name to the SCA Heralds list and see what they think; there are
          probably people there who are much more familiar with French than
          myself. Would you like me to?

          Scolastica


          On 12/19/05, akashalareine <akashalareine@...> wrote:
          > G'day to all.
          > I have decided to change my name and I've become partial to Ysabel
          > Martine de la Marne. My question I guess is, how period is it? I'm
          > trying to stay in a period 15th century French or earlier (haven't
          > quite pinpointed the exact time yet). Any help is greatly appreciated.
          > YIS
          > Nadja
          >
          >
          >
          >
          >
          >
          > ________________________________
          > YAHOO! GROUPS LINKS
          >
          >
          > Visit your group "scanewcomers" on the web.
          >
          > To unsubscribe from this group, send an email to:
          > scanewcomers-unsubscribe@yahoogroups.com
          >
          > Your use of Yahoo! Groups is subject to the Yahoo! Terms of Service.
          >
          > ________________________________
          >


          --
          http://www.geocities.com/souriete/

          "I have come to the conclusion that this administration values loyalty
          more than anything else, more than competence or, frankly, more than
          the truth." Rep. Christopher Shays.


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        • Kristine Elliott
          ... You know, I should have asked where you got de la Marne from. I jumped to the conclusion that it was from the Marne River, but I should have asked.
          Message 4 of 4 , Dec 20, 2005
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            On 12/19/05, akashalareine <akashalareine@...> wrote:
            > G'day to all.
            > I have decided to change my name and I've become partial to Ysabel
            > Martine de la Marne. My question I guess is, how period is it? I'm
            > trying to stay in a period 15th century French or earlier (haven't
            > quite pinpointed the exact time yet). Any help is greatly appreciated.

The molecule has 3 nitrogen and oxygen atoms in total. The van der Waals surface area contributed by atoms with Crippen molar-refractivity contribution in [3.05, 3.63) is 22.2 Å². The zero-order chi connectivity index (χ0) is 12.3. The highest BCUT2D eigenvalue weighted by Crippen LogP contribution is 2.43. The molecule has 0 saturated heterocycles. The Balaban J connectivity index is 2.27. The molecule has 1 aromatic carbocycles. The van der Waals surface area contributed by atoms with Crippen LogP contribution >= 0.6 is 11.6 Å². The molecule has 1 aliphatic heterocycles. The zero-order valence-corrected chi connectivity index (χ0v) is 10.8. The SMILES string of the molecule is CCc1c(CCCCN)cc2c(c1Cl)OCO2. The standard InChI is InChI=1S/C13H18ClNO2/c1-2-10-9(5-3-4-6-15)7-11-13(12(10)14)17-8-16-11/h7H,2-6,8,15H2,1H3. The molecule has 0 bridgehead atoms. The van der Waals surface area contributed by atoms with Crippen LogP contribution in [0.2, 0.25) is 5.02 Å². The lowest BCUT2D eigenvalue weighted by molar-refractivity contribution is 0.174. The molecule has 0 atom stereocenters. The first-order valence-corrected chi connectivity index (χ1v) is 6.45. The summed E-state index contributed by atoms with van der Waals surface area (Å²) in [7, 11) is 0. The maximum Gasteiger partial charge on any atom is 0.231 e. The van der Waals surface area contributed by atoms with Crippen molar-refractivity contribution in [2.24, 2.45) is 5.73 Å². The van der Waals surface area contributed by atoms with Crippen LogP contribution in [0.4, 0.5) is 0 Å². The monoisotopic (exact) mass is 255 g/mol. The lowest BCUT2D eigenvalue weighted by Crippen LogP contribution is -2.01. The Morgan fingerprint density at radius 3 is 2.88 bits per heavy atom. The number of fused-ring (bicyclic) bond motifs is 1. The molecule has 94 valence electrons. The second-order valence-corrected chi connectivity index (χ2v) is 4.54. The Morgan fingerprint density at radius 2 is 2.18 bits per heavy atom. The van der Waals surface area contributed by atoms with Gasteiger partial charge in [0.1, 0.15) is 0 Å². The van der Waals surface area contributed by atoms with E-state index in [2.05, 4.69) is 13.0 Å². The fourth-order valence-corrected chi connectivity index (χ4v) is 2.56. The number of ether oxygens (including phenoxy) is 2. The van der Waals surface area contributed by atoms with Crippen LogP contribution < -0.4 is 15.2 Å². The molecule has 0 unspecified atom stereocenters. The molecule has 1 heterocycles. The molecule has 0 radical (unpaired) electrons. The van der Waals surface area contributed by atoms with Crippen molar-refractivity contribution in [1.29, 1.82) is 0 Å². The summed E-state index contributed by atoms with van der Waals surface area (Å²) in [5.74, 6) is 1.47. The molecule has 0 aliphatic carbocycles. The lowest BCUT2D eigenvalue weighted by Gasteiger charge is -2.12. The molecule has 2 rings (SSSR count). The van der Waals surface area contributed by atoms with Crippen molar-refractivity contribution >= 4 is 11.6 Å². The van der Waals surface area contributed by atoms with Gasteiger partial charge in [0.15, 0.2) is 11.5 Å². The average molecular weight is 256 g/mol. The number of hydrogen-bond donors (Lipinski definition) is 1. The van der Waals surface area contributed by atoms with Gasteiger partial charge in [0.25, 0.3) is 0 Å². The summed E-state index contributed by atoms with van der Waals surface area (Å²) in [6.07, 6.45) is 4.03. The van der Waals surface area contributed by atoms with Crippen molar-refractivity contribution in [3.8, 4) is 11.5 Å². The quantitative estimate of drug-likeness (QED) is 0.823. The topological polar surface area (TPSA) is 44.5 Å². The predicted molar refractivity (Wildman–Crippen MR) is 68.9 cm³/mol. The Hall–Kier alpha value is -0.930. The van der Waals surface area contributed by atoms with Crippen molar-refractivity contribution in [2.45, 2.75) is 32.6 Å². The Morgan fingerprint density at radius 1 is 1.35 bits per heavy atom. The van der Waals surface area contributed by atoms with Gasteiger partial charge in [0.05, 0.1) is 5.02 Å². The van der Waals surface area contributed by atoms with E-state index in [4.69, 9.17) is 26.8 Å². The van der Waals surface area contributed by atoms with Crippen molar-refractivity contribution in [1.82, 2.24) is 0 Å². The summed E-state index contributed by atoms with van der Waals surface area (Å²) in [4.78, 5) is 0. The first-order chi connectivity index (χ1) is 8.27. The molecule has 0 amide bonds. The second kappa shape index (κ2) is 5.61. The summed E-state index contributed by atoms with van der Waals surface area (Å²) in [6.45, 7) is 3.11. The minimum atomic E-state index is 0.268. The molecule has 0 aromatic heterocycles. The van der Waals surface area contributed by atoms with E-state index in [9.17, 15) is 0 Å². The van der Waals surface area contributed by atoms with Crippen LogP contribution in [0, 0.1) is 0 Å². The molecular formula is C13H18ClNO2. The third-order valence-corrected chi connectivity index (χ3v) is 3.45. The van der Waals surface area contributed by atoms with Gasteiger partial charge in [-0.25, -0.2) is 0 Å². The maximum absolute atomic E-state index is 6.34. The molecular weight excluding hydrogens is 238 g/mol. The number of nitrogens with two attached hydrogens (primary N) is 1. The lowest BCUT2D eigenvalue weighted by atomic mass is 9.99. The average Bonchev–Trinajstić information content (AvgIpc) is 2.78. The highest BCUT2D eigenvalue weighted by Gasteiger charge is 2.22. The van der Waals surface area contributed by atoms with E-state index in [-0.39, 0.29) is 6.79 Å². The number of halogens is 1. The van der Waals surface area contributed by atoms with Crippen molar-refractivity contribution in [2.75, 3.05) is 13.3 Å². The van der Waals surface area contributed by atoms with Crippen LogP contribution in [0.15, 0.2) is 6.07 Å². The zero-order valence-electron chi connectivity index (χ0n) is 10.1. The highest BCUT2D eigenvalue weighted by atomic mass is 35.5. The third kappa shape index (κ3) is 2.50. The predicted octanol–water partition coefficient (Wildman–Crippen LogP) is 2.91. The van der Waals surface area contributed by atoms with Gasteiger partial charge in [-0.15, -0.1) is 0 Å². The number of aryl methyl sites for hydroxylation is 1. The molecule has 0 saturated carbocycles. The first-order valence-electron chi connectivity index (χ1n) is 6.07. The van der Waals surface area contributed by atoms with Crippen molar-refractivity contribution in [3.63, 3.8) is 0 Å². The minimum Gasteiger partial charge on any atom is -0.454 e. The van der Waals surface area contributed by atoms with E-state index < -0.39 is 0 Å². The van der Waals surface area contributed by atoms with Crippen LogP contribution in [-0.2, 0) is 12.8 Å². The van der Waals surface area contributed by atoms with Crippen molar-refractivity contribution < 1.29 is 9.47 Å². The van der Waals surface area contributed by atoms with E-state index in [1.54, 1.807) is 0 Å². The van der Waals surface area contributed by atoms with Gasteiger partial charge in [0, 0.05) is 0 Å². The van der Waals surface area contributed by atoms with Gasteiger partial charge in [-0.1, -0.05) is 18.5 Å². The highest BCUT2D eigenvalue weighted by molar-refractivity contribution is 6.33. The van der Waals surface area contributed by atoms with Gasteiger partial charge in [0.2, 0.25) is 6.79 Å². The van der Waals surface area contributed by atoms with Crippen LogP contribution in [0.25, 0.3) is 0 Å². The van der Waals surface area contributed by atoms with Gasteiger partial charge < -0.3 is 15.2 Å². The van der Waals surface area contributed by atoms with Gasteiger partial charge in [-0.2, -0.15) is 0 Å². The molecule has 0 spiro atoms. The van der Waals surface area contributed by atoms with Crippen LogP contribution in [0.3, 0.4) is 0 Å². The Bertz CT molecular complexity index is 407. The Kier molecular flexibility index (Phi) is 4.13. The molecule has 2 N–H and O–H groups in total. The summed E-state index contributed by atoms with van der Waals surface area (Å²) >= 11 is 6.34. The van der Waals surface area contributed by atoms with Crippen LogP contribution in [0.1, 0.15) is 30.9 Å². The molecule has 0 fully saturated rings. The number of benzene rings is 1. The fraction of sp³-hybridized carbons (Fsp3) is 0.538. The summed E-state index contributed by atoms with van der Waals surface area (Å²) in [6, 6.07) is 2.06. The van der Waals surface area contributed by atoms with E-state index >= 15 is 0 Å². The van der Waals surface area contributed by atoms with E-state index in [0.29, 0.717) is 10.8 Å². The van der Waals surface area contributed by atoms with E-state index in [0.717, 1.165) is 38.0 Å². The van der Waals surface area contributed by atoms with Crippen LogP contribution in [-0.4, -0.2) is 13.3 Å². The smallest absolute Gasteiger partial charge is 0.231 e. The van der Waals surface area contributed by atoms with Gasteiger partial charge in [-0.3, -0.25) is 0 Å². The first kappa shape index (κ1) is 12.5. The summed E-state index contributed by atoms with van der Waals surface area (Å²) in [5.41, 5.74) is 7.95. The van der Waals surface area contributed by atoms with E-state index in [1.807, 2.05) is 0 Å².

> YIS
            > Nadja


            You know, I should have asked where you got "de la Marne" from. I
            jumped to the conclusion that it was from the Marne River, but I
            should have asked. Sorry. The next paragraph is written as though that
            conclusion is correct, but feel free to tell me if it isn't.

            Are you interested specifically in being from the Marne river valley
            or is the sound of "de la Marne" more important to you? The reason I
            ask, is that so far as I can tell (which isn't definitive) the French
            didn't do locatives that mean "of the river-name", but I did find a
            place name called La Marne. In Dauzat & Rostaing on p437 I found a
            listing for a town called La Marne in the Department of
            Loire-Atlantique: "Marne (La), Loire-Atl. (de Marnis 1062) : obscur;
            p.-ê. fr. marne." According to
            http://en.wikipedia.org/wiki/Communes_of_the_Loire-Atlantique_d%C3%A9partement
            , La Marne is a commune in Loire-Atlantique. Someone on SCA Heralds
            suggested that the "de Marnis" citation is probably in Latin, so as my
            best guess "de la Marne" would be correct in French. If you submit it,
            allow changes and they can correct it if necessary. (To the best of my
            knowledge, sticking "de" in front of a modern French place name
            creates a registerable locative byname, but it is better to be safe
            than sorry.)

            Let me know what you think and if you want me to dig around for any
            more information.

            Scolastica



            --
            http://www.geocities.com/souriete/

            "I have come to the conclusion that this administration values loyalty
            more than anything else, more than competence or, frankly, more than
            the truth." Rep. Christopher Shays.